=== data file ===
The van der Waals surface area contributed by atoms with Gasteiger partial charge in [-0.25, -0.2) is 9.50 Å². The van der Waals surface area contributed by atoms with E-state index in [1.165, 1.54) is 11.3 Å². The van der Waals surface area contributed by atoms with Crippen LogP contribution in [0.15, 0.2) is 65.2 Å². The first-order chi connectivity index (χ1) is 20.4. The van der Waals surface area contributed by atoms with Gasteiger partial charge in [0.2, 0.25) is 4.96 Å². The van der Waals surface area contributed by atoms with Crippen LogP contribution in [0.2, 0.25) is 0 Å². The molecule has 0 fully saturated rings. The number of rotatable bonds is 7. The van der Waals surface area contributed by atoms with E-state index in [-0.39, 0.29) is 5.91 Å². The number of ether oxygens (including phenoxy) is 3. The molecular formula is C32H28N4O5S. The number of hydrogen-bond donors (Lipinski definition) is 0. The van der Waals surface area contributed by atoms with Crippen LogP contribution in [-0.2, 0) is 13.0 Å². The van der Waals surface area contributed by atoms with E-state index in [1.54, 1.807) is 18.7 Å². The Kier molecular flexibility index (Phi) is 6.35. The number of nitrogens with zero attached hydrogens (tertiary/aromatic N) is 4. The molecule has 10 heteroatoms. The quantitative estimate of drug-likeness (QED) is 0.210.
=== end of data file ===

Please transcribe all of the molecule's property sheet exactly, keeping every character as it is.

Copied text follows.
The van der Waals surface area contributed by atoms with Gasteiger partial charge in [-0.25, -0.2) is 9.50 Å². The van der Waals surface area contributed by atoms with E-state index in [1.165, 1.54) is 11.3 Å². The van der Waals surface area contributed by atoms with Crippen LogP contribution in [0.15, 0.2) is 65.2 Å². The first-order chi connectivity index (χ1) is 20.4. The van der Waals surface area contributed by atoms with Gasteiger partial charge in [0.2, 0.25) is 4.96 Å². The van der Waals surface area contributed by atoms with Crippen LogP contribution in [0.2, 0.25) is 0 Å². The molecule has 0 fully saturated rings. The number of rotatable bonds is 7. The van der Waals surface area contributed by atoms with E-state index in [-0.39, 0.29) is 5.91 Å². The number of ether oxygens (including phenoxy) is 3. The molecular formula is C32H28N4O5S. The number of hydrogen-bond donors (Lipinski definition) is 0. The van der Waals surface area contributed by atoms with Crippen LogP contribution in [-0.2, 0) is 13.0 Å². The van der Waals surface area contributed by atoms with E-state index in [1.54, 1.807) is 18.7 Å². The Kier molecular flexibility index (Phi) is 6.35. The number of nitrogens with zero attached hydrogens (tertiary/aromatic N) is 4. The molecule has 10 heteroatoms. The quantitative estimate of drug-likeness (QED) is 0.210.